EOFire has generated millions of dollars in sponsorship revenue since 2013.
The first month we brought sponsors on the show, our total revenue was $12,350 (30 episodes).
Since then, our monthly income from sponsorships has risen to over $50,000 some months – and up to $100,000 in others.
There is real money in sponsorships, and I’d like to some time to break down what sponsorships are, how you can implement them for your podcast, and much, much more.
Let’s Get Real About Podcast Sponsorships
Can you start a podcast today and have sponsors lined up at your doorstep tomorrow?
Actually it’s very likely the answer to the question is: NO.
Can you start a podcast today in a niche you are passionate and knowledgeable about, (the knowledge part can come with experience); work hard to provide free, consistent value to your audience for a significant amount of time (6 months… a year?); build a captive and engaged audience as a result; then have sponsors beating down your door to get in front of your listeners?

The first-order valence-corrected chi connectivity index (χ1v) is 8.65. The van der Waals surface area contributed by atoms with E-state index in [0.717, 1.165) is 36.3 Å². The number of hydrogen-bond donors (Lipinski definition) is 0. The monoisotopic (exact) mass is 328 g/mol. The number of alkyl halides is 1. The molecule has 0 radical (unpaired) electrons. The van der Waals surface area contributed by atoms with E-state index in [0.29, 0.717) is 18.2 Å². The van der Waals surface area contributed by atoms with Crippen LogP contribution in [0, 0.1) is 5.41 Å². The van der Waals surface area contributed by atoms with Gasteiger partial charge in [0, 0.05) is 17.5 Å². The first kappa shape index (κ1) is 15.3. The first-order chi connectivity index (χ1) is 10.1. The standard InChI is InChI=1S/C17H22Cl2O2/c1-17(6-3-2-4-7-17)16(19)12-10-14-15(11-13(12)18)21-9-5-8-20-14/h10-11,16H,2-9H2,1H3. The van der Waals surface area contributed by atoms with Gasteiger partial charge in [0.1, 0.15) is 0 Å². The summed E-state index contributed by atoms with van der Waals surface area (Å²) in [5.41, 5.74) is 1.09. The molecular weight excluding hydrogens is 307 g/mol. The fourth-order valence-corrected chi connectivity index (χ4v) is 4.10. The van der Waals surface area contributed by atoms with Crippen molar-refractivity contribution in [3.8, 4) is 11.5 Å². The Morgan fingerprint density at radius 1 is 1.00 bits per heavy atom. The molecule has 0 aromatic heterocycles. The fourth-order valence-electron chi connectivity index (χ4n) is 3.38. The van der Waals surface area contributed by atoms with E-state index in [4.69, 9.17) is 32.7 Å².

Yes – this is very possible!
My first 6 months at Entrepreneurs On Fire
Let’s take a minute to turn back the clock and go through my first six months at Entrepreneurs On Fire, which we’ll call the “Pre-Sponsorship Days”.
This is just one example of how to go from launch to sponsorships, which by the way may NOT be the route you want to take, and that’s ok.
Sponsorships are not easy, and they aren’t for every podcaster.
I launched on September 22nd, 2012 to four straight days of crickets, AKA no downloads.
Zero, zip, zilch (unless you count my personal downloads).
Then, as my guests began sharing their interviews with their audiences, my download numbers began to climb.
Next thing I knew, I was ranking high in “New and Noteworthy” in Apple Podcasts, which began to drive a ton of organic traffic my way.
My first email every morning was to my featured guest, whose interview went live that day.
Here’s what the email said:
Thank you so much for sharing your amazing journey on EOFire. I would be honored if you would share with your audience.
Here are the links if you decide to do so. <insert links here>